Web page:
Czech Republic Church Books (FamilySearch Historical Records)Edit This Page
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Access the records: Czech Republic Church Books, 1552-1905 .
Title in the Language of the Records
Tschechische Republik, Kirchenbücher 1552-1935
This Collection will include records from 1552 to 1948.
Entries are usually arranged in chronological order and, after 1784, in a columnar format. During certain times, one book was used to list all the baptisms, marriages, and burials for all the villages in a parish for one year. At other times each village has its own section of baptisms, marriages, and burials, which were listed chronologically. Some records are on preprinted forms, and most records include indexes.
Czech church records are usually in one of three languages: Czech, German, or Latin. Often, one parish consists of books written in all three. Records from one state regional archive (statní oblastní archive) may favor one or more languages. For example, records from Litoměřice are usually written in German or Latin. Records from Plzeň or Třeboň are usually written in Czech, German, and Latin equally.
A filmed security copy of each book is stored at each state regional archive, but because of poor film quality, some of these are unusable for research. Books from the early 1900s (even though they may have been started earlier) are still stored in local city halls or other institutions. The Family History Library does not have filmed copies of the books, but did begin capturing the images digitally in 2007.
For a list of records by religion currently published in this collection, select the Browse link from the collection landing page.
The edict of the Council of Trent in 1563, which mandated the creation of church books, applied to Czech congregations. Austrian Emperor Joseph II issued the Edict of Toleration on October 13, 1781, which allowed Protestants, Jews, and others to keep their own church records under the supervision of the Catholic Church. Though the Protestants were allowed to keep registers starting in 1771, they were copied into Catholic registers. In 1781, Protestants continued to keep registers under Catholic supervision.
Starting February 10, 1784, Joseph II required that all church birth entries include the full names of both parents and all grandparents, along with their towns of origin and their military conscription numbers or unique address, such as Plichtice č. 5 (č is an abbreviation for čislo, or "number"). The emperor also required that records be kept in Latin or German, though Czech was often used. Column headings, which had started around 1784 (sometimes earlier), became mandatory.
In 1790, the Austrian government (under which Czech records were kept) created a law requiring indexes to be kept. In 1802, another law was passed requiring all older matriky (church books) to be indexed. Only rarely are volumes not indexed.
Starting in 1869, the civil authorities took charge of the record-keeping of births, marriages, and deaths. However, individual churches continued to actually record these events. The official legal copy was kept by local officials when many of the clergy refused to perform Catholic rites for non-Catholics. Everyone was registered under this new system, not just those appearing in Catholic or Protestant registers.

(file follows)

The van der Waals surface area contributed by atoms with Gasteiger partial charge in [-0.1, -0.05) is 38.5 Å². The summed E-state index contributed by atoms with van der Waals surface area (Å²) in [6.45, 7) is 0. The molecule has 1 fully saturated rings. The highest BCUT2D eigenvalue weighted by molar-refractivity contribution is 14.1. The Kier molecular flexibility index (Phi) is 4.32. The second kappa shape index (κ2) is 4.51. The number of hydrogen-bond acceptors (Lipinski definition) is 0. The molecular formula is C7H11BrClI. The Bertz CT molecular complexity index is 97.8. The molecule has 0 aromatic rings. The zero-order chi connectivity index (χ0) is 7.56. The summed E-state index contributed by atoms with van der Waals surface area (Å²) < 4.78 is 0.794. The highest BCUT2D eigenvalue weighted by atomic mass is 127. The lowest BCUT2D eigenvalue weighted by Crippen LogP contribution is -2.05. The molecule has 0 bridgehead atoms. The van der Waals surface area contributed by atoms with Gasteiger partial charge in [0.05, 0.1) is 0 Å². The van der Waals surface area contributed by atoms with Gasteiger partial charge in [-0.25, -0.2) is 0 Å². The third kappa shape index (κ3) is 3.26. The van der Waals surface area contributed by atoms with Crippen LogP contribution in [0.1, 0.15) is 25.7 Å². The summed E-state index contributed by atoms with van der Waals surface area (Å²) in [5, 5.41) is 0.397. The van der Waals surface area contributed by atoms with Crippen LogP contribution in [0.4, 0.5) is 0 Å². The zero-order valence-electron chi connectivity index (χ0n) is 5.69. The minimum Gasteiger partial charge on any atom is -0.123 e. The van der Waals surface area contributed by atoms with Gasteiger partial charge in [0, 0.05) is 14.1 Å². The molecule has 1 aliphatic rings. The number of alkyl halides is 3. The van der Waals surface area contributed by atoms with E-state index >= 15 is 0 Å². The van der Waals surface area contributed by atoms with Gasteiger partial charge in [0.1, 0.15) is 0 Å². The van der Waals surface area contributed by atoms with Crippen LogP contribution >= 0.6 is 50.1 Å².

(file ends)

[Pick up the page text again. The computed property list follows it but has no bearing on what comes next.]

The church books cover a majority of the population.
The earliest Czech book was created in 1441 (a book of christenings from Horní Jiřetín). Books have been kept to the present, but because of privacy laws, they are available for research only through 1905.
Citation for This Collection
The following citation refers to the original source of the information published in FamilySearch.org Historical Record collections. Sources include the author, custodian, publisher and archive for the original records.
- Parishes in the Czech Republic. Czech Republic Church Books, State Regional Archives in the Czech Republic.
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The key genealogical facts found in the Baptismal entries include the following information:
- Date and place child born and baptised
- Child's name
- Gender of child
- Parents' names, occupation and place of residence
- Parents' legitimacy
- Grandparents' names, occupation and place of residence
The key genealogical facts found in the Marriage entries include the following information:
- Date and place of marriage and by whom married
- Name of groom
- Groom's age, occupation, civil status and residence
- Groom's birth date and baptismal date
- Groom's legitimacy
- Groom's parents' names and residence
- Name of bride
- Bride's age, civil status and residence
- Bride's birth date and baptismal date
- Bride's legitimacy
- Bride's parents' names and residence
- Names of witnesses
The key genealogical facts found in the Burial entries may include the following information:
- Date, place and time of death
- Name and occupation of deceased
- Gender, age, and religion of deceased
- Birth date of deceased
- Cause of death
- Burial place
== How to Use the Record ==
Czech church books are the best source for identifying ancestors from the Czech Republic. So many relatives are listed in these books that you may be able to create a miniature pedigree chart for almost each entry in a church book.
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